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Sam Champion on Al Roker, Storm Name Controversy, New Weather Channel Show

"I love me some Al [Roker]," Champion joked of his former morning show rival-turned-Weather Channel colleague during his turn before the TCA.

Sam Champion - P 2013
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Sam Champion

Sam Champion is ready for a world that is all weather, all the time.

The 30-year ABC News veteran and former Good Morning America weatherman is settling into a robust new role at The Weather Channel. In addition to his responsibilities as managing editor of the niche cable channel, Champion will anchor a new flagship morning program expected to launch in March.

A month after the news of his hiring became public, Champion joined TWC president David Clark onstage before the Television Critics Association in Pasadena to talk about a host of topics, including the DirecTV dispute (more on that here), the benefits of his new platform and his about-face with regard to his opinion on TWC's oft-criticized practice of naming winter storms.

What Channel Is That?

On paper, Champion's decision to leave ABC's top-rated morning show for the lesser-watched weather channel was an odd choice. But the move wasn't about eyeballs, according to Champion. Rather, the weatherman-turned-network-managing-editor sees this as an opportunity to broaden his offerings and serve his viewership, which is looking to him to help plan the day, minute by minute, region by region -- in his words: "complete day-part understanding." Providing the latter isn't possible with 30-second segments on a network morning show. (Champion's departure from GMA marked the first change to the morning show team since it overtook NBC's once-dominant Today in 2012. Ginger Zee, a frequent Champion fill-in, replaced him.)

More Than Just Weather

Though he's still a couple of months away from launch, Champion's goal for his morning show is to keep viewers tuned in to The Weather Channel -- and only The Weather Channel -- for the entirety of the morning. Doing so would be a considerable achievement, though, seeing as TWC viewers tend to check in two to three times a morning to view the latest weather patterns and then turn back to other channels for other news. "I don't want you to have to surf to get your news headlines or business headlines," he told reporters, revealing only that he has many years of full-service morning show experience that he's hoping to bring to this show.

What's in a Name?

Though the National Weather Service refuses to acknowledge TWC's winter storm names, Clark insisted his channel will continue the practice. In fact, he went a step further and predicted that the NWS would come around and, at some point in the future, take over the practice. "Often the private sector moves ahead of the public sector," he said, noting that he'd be happy to turn over the reins. Champion, once a vocal detractor of TWC's tradition, acknowledged that he has come to see the benefits of names such as "Nemo" or "Hercules," particularly when it comes to being able to track their locations and impact on social media sites such as Twitter. Of course, the boost to The Weather Channel's visibility can't be ignored either, and Clark addressed those advantages: "When Mayor Bloomberg gets up and uses Nemo in a press conference, that's fun for us."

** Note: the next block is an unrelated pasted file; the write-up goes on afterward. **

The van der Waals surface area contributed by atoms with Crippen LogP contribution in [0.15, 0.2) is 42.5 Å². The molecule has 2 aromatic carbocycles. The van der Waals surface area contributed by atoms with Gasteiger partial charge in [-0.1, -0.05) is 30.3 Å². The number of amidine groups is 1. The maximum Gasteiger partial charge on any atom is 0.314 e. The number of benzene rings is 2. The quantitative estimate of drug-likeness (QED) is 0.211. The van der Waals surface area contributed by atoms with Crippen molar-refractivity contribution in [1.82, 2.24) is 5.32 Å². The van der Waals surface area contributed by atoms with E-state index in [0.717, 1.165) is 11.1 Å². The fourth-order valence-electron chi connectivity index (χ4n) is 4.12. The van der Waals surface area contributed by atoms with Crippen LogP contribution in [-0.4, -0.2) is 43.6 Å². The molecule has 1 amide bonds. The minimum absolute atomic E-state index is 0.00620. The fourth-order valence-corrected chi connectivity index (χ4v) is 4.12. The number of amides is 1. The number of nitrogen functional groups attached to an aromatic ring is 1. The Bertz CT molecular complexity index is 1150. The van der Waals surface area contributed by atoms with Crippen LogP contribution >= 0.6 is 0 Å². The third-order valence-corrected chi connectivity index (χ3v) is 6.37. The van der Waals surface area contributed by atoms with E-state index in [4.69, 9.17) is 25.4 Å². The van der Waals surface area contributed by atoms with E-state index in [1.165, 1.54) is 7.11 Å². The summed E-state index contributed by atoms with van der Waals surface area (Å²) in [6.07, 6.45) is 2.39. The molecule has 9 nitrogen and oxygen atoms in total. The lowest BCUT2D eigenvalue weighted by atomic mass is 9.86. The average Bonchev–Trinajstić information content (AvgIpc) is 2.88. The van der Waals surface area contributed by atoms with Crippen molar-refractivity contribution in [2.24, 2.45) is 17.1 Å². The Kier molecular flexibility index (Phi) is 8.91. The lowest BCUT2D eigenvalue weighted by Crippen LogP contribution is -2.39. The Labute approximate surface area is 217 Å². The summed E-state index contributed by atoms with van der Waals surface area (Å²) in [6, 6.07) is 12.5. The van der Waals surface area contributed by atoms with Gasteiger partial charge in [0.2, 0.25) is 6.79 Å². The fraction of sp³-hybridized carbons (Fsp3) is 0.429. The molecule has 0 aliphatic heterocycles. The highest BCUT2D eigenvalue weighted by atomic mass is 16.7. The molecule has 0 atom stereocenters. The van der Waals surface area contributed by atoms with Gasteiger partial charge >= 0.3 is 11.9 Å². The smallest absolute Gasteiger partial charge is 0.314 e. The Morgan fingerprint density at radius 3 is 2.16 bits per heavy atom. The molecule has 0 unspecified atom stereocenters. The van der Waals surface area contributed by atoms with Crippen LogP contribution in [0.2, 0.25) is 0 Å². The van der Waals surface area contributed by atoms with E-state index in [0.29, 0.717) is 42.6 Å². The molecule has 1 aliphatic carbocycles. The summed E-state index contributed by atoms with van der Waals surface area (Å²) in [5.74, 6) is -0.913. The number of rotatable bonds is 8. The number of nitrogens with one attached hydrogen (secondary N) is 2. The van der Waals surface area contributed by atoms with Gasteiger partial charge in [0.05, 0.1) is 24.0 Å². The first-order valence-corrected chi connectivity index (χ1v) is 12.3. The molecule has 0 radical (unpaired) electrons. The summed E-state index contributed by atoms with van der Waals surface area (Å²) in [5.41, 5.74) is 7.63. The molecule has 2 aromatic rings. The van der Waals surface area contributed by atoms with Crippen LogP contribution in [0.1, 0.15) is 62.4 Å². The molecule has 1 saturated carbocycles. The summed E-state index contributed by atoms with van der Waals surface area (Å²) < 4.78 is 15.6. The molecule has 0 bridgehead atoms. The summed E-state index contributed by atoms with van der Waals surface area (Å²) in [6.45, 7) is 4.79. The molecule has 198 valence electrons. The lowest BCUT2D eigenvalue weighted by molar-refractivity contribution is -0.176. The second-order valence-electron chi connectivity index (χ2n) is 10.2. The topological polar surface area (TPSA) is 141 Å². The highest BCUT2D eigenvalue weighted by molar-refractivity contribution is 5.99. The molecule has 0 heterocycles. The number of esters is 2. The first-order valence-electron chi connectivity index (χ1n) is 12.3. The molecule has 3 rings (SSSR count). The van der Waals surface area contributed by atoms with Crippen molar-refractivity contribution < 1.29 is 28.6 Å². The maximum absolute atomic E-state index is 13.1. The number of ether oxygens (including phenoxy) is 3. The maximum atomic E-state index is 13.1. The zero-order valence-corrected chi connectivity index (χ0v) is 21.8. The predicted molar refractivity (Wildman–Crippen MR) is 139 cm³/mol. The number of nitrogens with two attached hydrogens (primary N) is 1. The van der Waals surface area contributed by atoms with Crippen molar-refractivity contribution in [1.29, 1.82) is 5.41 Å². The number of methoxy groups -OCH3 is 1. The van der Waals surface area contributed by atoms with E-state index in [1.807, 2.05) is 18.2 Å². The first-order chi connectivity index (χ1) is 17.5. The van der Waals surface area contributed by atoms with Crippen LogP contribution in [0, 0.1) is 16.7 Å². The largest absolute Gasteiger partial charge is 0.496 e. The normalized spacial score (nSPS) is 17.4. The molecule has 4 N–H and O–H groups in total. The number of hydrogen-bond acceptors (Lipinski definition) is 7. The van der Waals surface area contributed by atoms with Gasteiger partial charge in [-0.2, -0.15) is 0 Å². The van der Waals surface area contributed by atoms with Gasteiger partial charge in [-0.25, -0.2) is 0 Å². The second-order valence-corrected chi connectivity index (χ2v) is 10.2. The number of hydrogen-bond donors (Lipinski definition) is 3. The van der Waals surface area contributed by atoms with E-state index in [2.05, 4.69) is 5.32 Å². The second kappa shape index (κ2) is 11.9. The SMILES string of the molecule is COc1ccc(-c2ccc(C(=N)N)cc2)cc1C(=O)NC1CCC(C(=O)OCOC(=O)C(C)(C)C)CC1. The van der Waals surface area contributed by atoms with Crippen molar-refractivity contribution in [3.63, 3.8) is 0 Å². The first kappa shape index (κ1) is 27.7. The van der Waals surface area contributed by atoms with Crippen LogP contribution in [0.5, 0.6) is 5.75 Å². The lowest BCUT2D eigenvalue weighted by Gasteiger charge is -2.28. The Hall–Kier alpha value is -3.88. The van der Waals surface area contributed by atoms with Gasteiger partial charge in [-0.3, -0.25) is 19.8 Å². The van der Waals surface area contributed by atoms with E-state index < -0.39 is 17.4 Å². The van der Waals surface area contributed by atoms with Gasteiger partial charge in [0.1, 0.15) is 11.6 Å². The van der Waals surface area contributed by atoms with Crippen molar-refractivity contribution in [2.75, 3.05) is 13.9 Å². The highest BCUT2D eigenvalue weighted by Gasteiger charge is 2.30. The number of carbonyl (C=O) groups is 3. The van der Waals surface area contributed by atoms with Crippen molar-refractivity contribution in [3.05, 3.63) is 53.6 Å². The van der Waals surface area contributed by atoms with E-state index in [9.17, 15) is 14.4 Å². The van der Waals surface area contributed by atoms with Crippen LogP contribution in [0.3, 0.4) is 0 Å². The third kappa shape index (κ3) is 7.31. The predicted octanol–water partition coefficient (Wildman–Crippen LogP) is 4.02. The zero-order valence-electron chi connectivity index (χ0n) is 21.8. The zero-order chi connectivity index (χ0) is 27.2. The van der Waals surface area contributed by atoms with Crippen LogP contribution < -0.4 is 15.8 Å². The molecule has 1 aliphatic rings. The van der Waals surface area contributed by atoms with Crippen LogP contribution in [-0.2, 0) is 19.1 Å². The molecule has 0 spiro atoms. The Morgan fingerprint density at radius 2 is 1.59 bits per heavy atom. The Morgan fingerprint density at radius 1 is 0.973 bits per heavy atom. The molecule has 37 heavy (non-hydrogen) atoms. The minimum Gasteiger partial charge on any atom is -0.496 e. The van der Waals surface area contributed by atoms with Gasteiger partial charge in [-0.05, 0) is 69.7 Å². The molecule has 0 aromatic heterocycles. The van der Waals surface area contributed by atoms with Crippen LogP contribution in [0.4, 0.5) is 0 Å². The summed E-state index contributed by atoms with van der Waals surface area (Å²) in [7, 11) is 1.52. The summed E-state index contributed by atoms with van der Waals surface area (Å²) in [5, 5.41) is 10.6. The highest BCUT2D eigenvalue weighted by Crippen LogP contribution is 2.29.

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Don't Worry About Al

"I love me some Al," Champion joked of his former morning show rival, longtime friend and, now, TWC colleague. Al Roker's show, Wake Up With Al, will remain on The Weather Channel's schedule from 5:30 a.m. to 7 a.m., with Champion's new three-hour show kicking off at 7 a.m. "I can't live without Al Roker," he added, downplaying any hints of a Today vs. GMA weatherman rivalry. "And I don't think you can either."

Just How Windy Is It?

Champion is neither a scientist nor a meteorologist, but he is a longtime lover of the weather -- and he said that passion, along with a desire to prepare and help others through inclement weather, is what drives him. When asked why he and his peers are compelled to produce segments in such dangerous conditions, he explained that we live in a "show and tell" culture where evidence is necessary. There's an element of "I don't believe it's bad unless you tell me it's bad," he continued, noting that weather forecasters are trained to show those conditions while keeping themselves and their crews safe. Champion joked that there were only a handful of particularly harsh storms, including 2012's Hurricane Sandy, during which he temporarily questioned his choice of careers.